As I travel the globe as a touring artist, educator, and occasional tourist, I am privileged to constantly meet fellow musicians, promoters, event coordinators, and fans. I less often have the opportunity to meet inventors – especially ones of such a genuinely high caliber.
I first met Harald Gillis, inventor of the AddString, at the MusikMesse event in Frankfurt, Germany three years ago. The Messe is the largest Music Trade show in Europe and is an absolute melting pot of talent from around the globe in the field of music.
After the 2012 show, I wrote an article for L2P (May 2012) as an attempt to bring attention to Harald’s ingenious invention, the AddString. This simple and affordable device allows for the addition of a single string to a standard 6 string guitar. This new string can be placed above or below the 3rd or 4th string as an example, turning a 6 stringed guitar into a 7 stringed instrument. The gauge of the string is up to the players’ preference.
The result is the fascinating creation of a loosely simulating sound somewhat akin to a 12 string guitar as well as providing of a unique chorus effect. One of the beauties of the device is in its simplicity to add or ‘attach’ the string to your guitar along with the ability during a performance to dip the additional string in or out with a basic ‘hook’, available at the right of the sound hole.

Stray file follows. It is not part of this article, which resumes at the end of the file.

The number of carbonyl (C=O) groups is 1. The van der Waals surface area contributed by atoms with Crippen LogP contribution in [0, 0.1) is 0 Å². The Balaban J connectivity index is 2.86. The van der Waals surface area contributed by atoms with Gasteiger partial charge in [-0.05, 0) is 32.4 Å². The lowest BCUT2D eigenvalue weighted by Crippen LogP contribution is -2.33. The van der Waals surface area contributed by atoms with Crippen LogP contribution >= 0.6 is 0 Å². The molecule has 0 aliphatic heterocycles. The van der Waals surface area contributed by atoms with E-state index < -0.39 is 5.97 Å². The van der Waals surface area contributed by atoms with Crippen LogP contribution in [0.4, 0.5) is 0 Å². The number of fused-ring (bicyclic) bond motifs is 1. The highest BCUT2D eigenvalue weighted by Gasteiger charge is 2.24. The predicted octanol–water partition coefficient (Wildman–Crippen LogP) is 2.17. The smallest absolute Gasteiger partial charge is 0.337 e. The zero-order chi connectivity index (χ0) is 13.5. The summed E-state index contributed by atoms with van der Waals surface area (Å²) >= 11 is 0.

Instead of continuing the dialogue here about this new gem of a unit, I thought I’d share some brief videos demonstrating the AddString with various open tunings as well as standard tuning.
These videos were filmed during a 2013 tour of The Netherlands where I enjoyed the hospitality of the Dutch as well as the opportunity to perform a few gigs. It was a real treat to be invited to visit on behalf of AddString with the opportunity to foster my friendship with both Harald and his partner, Piet Vermazeren, and both of their families.
Included in the videos are a variety of pre-selected string locations to show the depth of the AddString. I’d encourage anyone who wants to challenge their creative mind to give this new musical accessory a whirl.
– Richard Gilewitz
Originally posted 2013-06-21 19:04:06.